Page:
- We continue our exploration of confirmation bias, paying special attention to the consequences it causes in the workplace. In this part, we explore its effects on our thinking.
- I've Been Right All Along
- As people, we're very good at forming and holding beliefs and opinions despite nagging doubts. These doubts lead us to search for confirmation of our beliefs, and to reject information that might conflict with our beliefs. Often, this process causes us to persist in believing nonsense. How can we tell when this is happening?
- Self-Serving Bias in Organizations
- We all want to believe that we can rely on the good judgment of decision makers when they make decisions that affect organizational performance. But they're human, and they are therefore subject to a cognitive bias known as self-serving bias. Here's a look at what can happen.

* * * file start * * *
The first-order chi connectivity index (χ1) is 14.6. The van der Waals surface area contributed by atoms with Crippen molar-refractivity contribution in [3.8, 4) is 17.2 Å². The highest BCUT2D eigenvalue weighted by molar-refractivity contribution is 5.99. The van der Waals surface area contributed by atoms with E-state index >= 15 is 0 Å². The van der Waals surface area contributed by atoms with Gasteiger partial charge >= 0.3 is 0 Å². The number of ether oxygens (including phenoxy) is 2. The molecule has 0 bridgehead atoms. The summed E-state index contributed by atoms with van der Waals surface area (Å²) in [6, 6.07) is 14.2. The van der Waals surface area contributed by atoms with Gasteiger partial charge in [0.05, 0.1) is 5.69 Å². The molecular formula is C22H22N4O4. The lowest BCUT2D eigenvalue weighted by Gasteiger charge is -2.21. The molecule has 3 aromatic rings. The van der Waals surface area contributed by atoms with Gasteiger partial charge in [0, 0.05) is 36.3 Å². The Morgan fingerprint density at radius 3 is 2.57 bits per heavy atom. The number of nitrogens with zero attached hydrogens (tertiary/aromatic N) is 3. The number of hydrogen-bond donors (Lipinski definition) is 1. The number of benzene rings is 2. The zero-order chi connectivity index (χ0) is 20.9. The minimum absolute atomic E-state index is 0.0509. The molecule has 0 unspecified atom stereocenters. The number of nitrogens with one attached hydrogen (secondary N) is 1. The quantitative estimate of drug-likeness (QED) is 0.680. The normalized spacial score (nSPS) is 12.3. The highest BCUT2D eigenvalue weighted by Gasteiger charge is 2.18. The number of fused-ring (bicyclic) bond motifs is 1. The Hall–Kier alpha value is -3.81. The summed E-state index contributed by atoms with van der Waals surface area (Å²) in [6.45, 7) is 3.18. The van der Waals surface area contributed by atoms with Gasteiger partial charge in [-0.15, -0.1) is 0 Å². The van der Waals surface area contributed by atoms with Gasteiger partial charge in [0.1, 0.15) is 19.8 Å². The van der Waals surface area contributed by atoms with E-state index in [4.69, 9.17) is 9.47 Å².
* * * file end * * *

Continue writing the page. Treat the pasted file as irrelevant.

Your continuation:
At this time, there are no public events scheduled for this program. But if you would like to observe the program, I might be able to arrange an opportunity with a current client. rbrenpAVvKJZoaMxgvHWKner@ChacoNFgnMKbJIgJMqreoCanyon.comContact Rick for details.
Photo credit: barefootliam.
- "Rick is a dynamic presenter who thinks on his feet to keep the material relevant to the
— Tina L. Lawson, Technical Project Manager, BankOne (now J.P. Morgan Chase)
- "Rick truly has his finger on the pulse of teams and their communication."
— Mark Middleton, Team Lead, SERS